She stopped quaking. She paused, and there was a moment of silence. She turned her face over her shoulder toward me, and said, without even a smile in her voice: –

“Misto C –, is you in ‘arnest?”

It surprised me a good deal; and it sobered my manner and my speech, too. I said: –

“Why, I thought – that is, I meant – why, you can’t have had any trouble. I’ve never heard you sigh, and never seen your eye when there wasn’t a laugh in it.”

She faced fairly around, now, and was full of earnestness.

“Has I had any trouble? Misto C –, I’s gwyne to tell you, den I leave it to you…

One of Jackson’s Foot Cavalry

I tried a search for “best Civil War memoirs” (listing “Grant” and “Watkins” as qualifiers for quality), and one Amazon list suggested John H. Worsham’s narrative. Found it on DocSouth, and a quick flip through reveals some very entertaining anecdotes, and a sense of irreverence amidst the hard marching and the terrible battles.

We went to bed that night in regular military order, had a camp guard, lights out by taps, etc. Some of the boys, during the day, had purchased whistles, tin horns, and other noisy things, and as soon as lights were put out, the fun commenced: One blew a horn, another in a distant part of the building answered on a whistle. This went on for a few minutes. When the officers commanded silence, no attention was paid to them. When the officers said to the sergeant, “Arrest those men,” the sergeant would strike a light, and go where he thought the noise originated; but each man looked so innocent that he could not tell who it was. By this time, another would blow. Soon there were four sergeants, running here and there, trying to catch the delinquents. This was kept up until the perpetrators became tired, not one being detected.

Voices from the Days of Slavery

The most depressing thing about the current economic crisis is that governments are tackling the crisis through austerity measures and cutbacks. When you see websites like this one, you’re reminded of what was accomplished when the WPA assigned the country odd jobs (in a literal sense) and gifted its results upon later generations.

The ethnomusicology work performed by the Federal Music Project has fascinated me since my University days; I was a history student working at a late, lamented, legendary record store to pay my tuition. Unlike my much cooler coworkers I was more than happy to cover shifts in the Folk section, where I had access to all the Smithsonian Folkways CDs and very few customers to complain if I played them.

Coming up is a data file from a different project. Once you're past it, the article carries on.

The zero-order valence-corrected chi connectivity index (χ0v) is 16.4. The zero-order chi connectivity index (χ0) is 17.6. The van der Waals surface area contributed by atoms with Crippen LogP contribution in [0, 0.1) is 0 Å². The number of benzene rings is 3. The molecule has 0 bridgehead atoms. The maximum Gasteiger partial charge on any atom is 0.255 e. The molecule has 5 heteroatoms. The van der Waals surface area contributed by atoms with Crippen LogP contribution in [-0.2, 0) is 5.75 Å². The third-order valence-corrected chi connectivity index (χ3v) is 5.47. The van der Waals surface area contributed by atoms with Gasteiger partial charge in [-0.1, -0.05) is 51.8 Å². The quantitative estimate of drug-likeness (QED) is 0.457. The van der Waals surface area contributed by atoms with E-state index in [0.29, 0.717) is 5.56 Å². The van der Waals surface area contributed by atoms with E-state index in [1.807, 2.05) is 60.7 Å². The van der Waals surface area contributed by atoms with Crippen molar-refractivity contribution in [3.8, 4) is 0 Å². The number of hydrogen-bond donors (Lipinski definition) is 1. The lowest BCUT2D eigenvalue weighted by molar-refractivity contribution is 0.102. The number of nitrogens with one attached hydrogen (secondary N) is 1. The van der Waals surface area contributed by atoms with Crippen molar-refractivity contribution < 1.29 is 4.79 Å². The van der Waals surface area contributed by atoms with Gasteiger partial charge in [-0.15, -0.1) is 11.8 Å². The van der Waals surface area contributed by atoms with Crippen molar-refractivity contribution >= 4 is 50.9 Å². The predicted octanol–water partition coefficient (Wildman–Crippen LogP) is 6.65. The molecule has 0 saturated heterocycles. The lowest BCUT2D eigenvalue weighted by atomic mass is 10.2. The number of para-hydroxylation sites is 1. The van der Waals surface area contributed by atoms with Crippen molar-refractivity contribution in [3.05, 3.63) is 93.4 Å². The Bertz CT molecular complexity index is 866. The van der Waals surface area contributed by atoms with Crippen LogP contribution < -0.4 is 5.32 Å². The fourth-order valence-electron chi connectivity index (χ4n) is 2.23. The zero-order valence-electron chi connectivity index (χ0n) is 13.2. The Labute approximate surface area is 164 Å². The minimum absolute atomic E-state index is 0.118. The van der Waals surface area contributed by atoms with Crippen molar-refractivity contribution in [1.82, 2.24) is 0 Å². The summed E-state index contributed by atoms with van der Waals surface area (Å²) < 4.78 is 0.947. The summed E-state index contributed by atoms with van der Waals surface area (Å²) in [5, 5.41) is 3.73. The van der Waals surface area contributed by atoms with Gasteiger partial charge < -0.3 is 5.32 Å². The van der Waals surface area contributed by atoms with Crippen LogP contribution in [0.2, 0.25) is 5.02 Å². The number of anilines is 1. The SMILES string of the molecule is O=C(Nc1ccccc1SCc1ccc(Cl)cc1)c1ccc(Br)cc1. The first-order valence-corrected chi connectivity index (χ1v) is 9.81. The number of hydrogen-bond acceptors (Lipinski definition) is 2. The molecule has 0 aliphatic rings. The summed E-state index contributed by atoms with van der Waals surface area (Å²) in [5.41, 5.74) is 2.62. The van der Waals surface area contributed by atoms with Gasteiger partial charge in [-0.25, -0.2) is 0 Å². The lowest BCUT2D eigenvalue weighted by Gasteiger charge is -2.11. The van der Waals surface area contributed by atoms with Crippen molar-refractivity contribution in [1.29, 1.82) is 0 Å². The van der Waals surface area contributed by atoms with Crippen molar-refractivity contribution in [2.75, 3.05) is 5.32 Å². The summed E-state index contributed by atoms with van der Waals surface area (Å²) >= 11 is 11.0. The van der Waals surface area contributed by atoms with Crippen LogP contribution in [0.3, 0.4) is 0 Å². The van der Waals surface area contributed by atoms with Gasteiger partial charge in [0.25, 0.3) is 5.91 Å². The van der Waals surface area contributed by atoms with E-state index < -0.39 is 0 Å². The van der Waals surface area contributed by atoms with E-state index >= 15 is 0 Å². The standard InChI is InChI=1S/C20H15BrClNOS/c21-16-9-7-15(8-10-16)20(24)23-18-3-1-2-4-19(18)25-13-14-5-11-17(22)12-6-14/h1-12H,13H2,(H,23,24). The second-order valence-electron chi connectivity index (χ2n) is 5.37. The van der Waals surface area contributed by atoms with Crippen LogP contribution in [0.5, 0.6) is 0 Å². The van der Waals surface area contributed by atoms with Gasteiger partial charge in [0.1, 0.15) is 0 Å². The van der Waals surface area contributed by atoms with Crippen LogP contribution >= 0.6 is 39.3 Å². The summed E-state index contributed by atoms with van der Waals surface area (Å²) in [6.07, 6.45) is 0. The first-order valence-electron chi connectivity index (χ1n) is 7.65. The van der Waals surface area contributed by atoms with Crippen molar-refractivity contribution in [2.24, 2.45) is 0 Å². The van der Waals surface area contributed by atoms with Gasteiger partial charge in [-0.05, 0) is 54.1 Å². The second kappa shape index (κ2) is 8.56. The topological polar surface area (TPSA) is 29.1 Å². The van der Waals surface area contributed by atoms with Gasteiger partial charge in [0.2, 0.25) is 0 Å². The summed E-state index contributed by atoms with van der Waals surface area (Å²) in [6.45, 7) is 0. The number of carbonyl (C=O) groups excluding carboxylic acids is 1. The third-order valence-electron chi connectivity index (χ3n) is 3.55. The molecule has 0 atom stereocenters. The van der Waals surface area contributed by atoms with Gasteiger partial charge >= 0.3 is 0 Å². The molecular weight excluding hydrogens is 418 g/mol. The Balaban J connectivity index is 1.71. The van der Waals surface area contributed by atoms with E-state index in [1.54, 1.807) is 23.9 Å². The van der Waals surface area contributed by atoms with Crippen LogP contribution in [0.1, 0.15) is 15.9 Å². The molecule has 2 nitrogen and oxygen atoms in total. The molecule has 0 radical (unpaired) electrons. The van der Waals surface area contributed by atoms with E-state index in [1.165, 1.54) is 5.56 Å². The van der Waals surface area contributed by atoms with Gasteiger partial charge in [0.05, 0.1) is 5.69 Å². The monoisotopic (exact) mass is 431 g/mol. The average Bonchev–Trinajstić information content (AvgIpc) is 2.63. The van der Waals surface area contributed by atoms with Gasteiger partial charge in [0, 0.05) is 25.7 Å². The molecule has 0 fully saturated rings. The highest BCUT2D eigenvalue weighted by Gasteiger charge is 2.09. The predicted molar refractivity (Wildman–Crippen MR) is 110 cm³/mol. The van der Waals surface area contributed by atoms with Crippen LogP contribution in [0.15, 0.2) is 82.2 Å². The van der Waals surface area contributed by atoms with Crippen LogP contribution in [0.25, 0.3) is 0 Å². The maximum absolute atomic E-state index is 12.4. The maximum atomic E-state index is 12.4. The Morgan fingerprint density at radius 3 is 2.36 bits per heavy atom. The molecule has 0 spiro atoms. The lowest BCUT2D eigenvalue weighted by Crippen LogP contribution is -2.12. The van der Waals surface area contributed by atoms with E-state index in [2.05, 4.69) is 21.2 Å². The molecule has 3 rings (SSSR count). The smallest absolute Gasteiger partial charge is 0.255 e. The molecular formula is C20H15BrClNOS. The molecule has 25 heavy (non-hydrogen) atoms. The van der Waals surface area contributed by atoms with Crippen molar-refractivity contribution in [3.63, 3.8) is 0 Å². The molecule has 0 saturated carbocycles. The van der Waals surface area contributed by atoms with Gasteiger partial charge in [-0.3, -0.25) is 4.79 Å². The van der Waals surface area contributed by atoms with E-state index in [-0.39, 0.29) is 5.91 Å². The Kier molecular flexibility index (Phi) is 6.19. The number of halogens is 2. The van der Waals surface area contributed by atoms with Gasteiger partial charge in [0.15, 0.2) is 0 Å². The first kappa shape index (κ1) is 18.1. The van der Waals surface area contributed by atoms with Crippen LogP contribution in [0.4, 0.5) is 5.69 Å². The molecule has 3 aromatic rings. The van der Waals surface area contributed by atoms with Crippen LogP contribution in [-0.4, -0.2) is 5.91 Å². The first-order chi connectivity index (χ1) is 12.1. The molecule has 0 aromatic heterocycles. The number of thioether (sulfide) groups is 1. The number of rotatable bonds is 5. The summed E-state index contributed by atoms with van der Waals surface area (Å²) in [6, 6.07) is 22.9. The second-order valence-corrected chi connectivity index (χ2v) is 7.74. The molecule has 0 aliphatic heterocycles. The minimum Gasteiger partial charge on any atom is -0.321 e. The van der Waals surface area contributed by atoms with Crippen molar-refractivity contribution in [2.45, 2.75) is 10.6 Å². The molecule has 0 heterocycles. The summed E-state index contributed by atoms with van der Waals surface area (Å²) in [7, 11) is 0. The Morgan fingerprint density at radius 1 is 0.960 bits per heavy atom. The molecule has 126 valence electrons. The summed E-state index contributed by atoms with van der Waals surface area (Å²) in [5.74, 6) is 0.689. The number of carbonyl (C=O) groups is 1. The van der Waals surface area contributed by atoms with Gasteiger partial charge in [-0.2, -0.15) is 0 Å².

The CDs I listened to were preserved music, but I knew of the interviews’ existence. Thank goodness for the Internet; an easily-accessed repository for these chronicles out of time. I’ve listened to Fountain Hughes’ interview already – it was excerpted in the Ken Burns series – and I can’t wait to get at some of the others. I mean, how’s this for a teaser?

I got my name from President Jeff Davis. He was president of the Southern Confederacy. He owned my grandfather and my father. Brought them from Richmond, Virginia.

Voices from the Days of Slavery – Library of Congress

Frank Thompson

A two-for-one posting: An interesting article that mentioned a memoir which I’ve added to the Library. A Canadian girl disguised herself as “Frank Thompson”, and joined the Union Army. Given this description from the article, the memoirs will be quite the Victorian potboiler:

How did Emma and 400 other male impersonators that served in the Union Army pass inspection? Since neither a physical examination nor proof of identity were required, it was easy to fool recruiters whose sole concern was putting warm bodies in uniform…

The beardless private was a model soldier, whose courage and devotion to duty earned an appointment as regimental mail carrier in March 1862. Next to food nothing mattered more to the foot soldier than letters from home. Emma took her responsibility seriously and did such a first-rate job that she was promoted to brigade postmaster.

But Emma did not want to spend the war playing post office. Itching for more action, she jumped at the chance to join the Secret Service.

Unsexed: or, The Female soldier. The thrilling adventures, experiences and escapes of a woman, as nurse, spy and scout, in hospitals, camps and battle-fields

The Personal Memoirs of U.S. Grant

I first read Grant’s Memoirs as a teenager, and remember them as being both engaging and accessible. As one who was (and is, to this day) easily put off by the flowery, verbose prose common to novels from the Victorian era, it was refreshing to read Grant’s simple and conversational writing. You feel you’re getting the essence of the man; Plain and taciturn, yet exuding a deep strength of character and a warm humanism. Judging by the personality demonstrated here, Grant would have been a nice guy to share a beer with, or – knowing what we do of Grant’s foibles – perhaps a lemonade instead.

The Personal Memoirs of U.S. Grant are available as a free download from Project Gutenberg.